Lorraine Kuney's Blog
Buying a vacation home is a significant accomplishment that can also be a source a joy for you and your family for years to come. However, owning a second home is also a responsibility that you’ll need to be prepared to take on.
In this article, we’re going to talk about some things you should ask yourself before buying a vacation home. It will help you solidify whether or not you’re making the best decision so you can enjoy your time in your new home away from home.
What do you love about the area?
Most people who buy a vacation home do so because they’ve fallen in love with the area. Maybe it’s where you can practice your passion for skiing, or maybe it has all of your favorite restaurants and places to relax. Regardless of the reason, you’re going to want to make sure that this is truly the place for you.
How much time will you spend there?
If your plan for your vacation home is to spend a couple weeks a year there and leave it vacant the rest of the year, it might not be the best investment. You could be better off staying in a hotel those few weeks a year.
However, if you’re buying a home with the intention of renting it out when you’re not staying there, having a vacation home can be a source of income. On top of that, if the house is in an up-and-coming area, you could be building a lot of equity that you can later take advantage of if you choose to sell.
Do you know all of the costs?
Do you ever feel overwhelmed with all of the bills and taxes you need to pay for your house? The same will be true of your vacation home. And, if you aren’t there enough, you’ll also have to pay someone to maintain the house and property while you’re away. Some costs to consider: closing costs when you purchase, property taxes, home insurance, heat, electricity, landscaping, cleaning, and trash removal.
Are you aware of the rules?
If you’re planning on renting out your property, it would be awful to find out that there’s a clause in your contract or with the homeowner’s association saying that you can’t rent it out. Similarly, some small properties have rules against parking RVs in the driveway, having structures (like sheds) in the yard, and even prohibit you from working on vehicles in the driveway. Make sure you know all the rules before you agree to buy the home.
Are you prepared for emergencies?
Whether it’s a flood, fire, avalanche, or burglary, you’ll want to make sure you’re ready. Insurance may be able to protect against some of these but there’s always a risk of serious damage.
27 B St, Northbridge, MA 01588
Looking to buy a house? Ultimately, you'll want to attend at least a few open houses in your city or town. By doing so, you'll be able to understand exactly what you'd like to find in your dream house.
Before you attend an open house, there are several factors to consider, and these include:
1. Your Homebuying Budget
With a budget in hand, you can narrow your search for the ideal home. That way, you can avoid the temptation to attend open houses for residences that fall outside your price range.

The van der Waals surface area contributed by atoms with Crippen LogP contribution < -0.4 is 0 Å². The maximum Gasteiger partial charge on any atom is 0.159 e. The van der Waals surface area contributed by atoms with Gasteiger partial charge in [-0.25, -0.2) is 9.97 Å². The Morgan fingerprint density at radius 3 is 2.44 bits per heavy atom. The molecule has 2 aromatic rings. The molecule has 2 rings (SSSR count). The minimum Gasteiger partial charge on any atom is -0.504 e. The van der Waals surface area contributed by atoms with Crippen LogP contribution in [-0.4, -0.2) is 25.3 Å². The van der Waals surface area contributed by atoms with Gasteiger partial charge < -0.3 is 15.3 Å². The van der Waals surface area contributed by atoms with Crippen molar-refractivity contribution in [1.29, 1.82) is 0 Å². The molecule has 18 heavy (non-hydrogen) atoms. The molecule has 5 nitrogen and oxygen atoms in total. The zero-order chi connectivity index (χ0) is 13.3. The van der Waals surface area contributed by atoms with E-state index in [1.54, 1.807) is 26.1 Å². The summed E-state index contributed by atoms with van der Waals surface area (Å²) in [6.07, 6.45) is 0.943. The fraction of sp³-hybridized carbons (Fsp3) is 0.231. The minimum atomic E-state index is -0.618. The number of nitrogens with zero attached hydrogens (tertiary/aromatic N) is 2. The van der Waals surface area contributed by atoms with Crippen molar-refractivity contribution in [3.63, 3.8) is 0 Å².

To establish a homebuying budget, take a look at your current financial situation. Then, consider your future expenses like those related to student loans or children and plan accordingly.
In addition, it never hurts to get pre-approved for a home loan. If you gain pre-approval, you can enter the housing market with a budget in hand and review a broad array of houses that match your budget.
2. Your Homebuying Checklist
If you're living to a warm-weather climate, you may want to own a home with a swimming pool. Or, if you plan to reside near the ocean, you may consider houses where you can dock your boat nearby.
Create a homebuying checklist before you visit open houses. This will allow you to streamline your home search and accelerate the homebuying journey.
Also, it may help to separate your homebuying checklist into "wants" and "must-haves." Although your dream house may not include all of your homebuying checklist "wants," you can use these categories to determine exactly what you'd like to find in your ideal residence.
3. Your Homebuying Timeline
Are you planning to move next week or in the next several weeks? Some homebuying journeys are faster than others, and you'll want to map out your property buying journey based on when you need to move.
For example, if you've accepted a new job in the city, you may need to move quickly to relocate. This may require you to act so you can get settled in a new home before you begin your new job.
Comparatively, if you're in no rush to relocate, you can take a wait-and-see approach to the housing market. And if you attend an open house and like what you see, then you can submit an offer to acquire a residence.
If you're unsure about how to approach open houses, there is no need to worry. In fact, many real estate agents are available in cities and towns nationwide to assist homebuyers.
A real estate agent can offer expert insights into a home before a homebuyer attends an open house. Plus, this housing market professional can provide honest, unbiased homebuying recommendations and will even negotiate with a home seller on a buyer's behalf.
Get ready for an open house – consider the aforementioned factors, and a homebuyer should have no trouble exploring a broad array of residences and finding one that he or she can enjoy for years to come.
95 Oxford Dr, Franklin, MA 02038